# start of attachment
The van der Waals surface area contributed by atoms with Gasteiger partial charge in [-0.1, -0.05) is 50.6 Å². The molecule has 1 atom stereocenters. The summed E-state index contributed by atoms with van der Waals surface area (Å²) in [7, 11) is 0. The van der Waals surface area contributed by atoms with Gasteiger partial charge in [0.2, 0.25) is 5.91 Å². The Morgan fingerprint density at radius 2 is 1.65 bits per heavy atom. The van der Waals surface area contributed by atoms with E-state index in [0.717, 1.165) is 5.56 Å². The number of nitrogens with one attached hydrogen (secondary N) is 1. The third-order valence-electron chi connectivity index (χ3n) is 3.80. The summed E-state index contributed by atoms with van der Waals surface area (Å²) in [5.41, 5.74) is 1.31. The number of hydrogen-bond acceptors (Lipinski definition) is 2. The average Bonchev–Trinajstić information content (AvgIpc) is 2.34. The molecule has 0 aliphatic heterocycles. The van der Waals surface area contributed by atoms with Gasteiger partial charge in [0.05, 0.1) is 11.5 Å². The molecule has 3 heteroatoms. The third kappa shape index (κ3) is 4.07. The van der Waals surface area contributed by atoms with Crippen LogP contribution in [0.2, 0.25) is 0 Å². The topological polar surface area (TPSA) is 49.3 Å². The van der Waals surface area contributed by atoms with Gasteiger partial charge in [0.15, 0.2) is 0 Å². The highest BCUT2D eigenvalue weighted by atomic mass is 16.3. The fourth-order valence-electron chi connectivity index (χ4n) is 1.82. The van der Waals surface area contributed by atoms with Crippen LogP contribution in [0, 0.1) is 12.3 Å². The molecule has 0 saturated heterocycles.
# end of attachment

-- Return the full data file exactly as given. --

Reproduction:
The van der Waals surface area contributed by atoms with Gasteiger partial charge in [-0.1, -0.05) is 50.6 Å². The molecule has 1 atom stereocenters. The summed E-state index contributed by atoms with van der Waals surface area (Å²) in [7, 11) is 0. The van der Waals surface area contributed by atoms with Gasteiger partial charge in [0.2, 0.25) is 5.91 Å². The Morgan fingerprint density at radius 2 is 1.65 bits per heavy atom. The van der Waals surface area contributed by atoms with E-state index in [0.717, 1.165) is 5.56 Å². The number of nitrogens with one attached hydrogen (secondary N) is 1. The third-order valence-electron chi connectivity index (χ3n) is 3.80. The summed E-state index contributed by atoms with van der Waals surface area (Å²) in [5.41, 5.74) is 1.31. The number of hydrogen-bond acceptors (Lipinski definition) is 2. The average Bonchev–Trinajstić information content (AvgIpc) is 2.34. The molecule has 0 aliphatic heterocycles. The van der Waals surface area contributed by atoms with Gasteiger partial charge in [0.05, 0.1) is 11.5 Å². The molecule has 3 heteroatoms. The third kappa shape index (κ3) is 4.07. The van der Waals surface area contributed by atoms with Crippen LogP contribution in [0.2, 0.25) is 0 Å². The topological polar surface area (TPSA) is 49.3 Å². The van der Waals surface area contributed by atoms with Gasteiger partial charge in [0.15, 0.2) is 0 Å². The highest BCUT2D eigenvalue weighted by atomic mass is 16.3. The fourth-order valence-electron chi connectivity index (χ4n) is 1.82. The van der Waals surface area contributed by atoms with Crippen LogP contribution in [0, 0.1) is 12.3 Å². The molecule has 0 saturated heterocycles.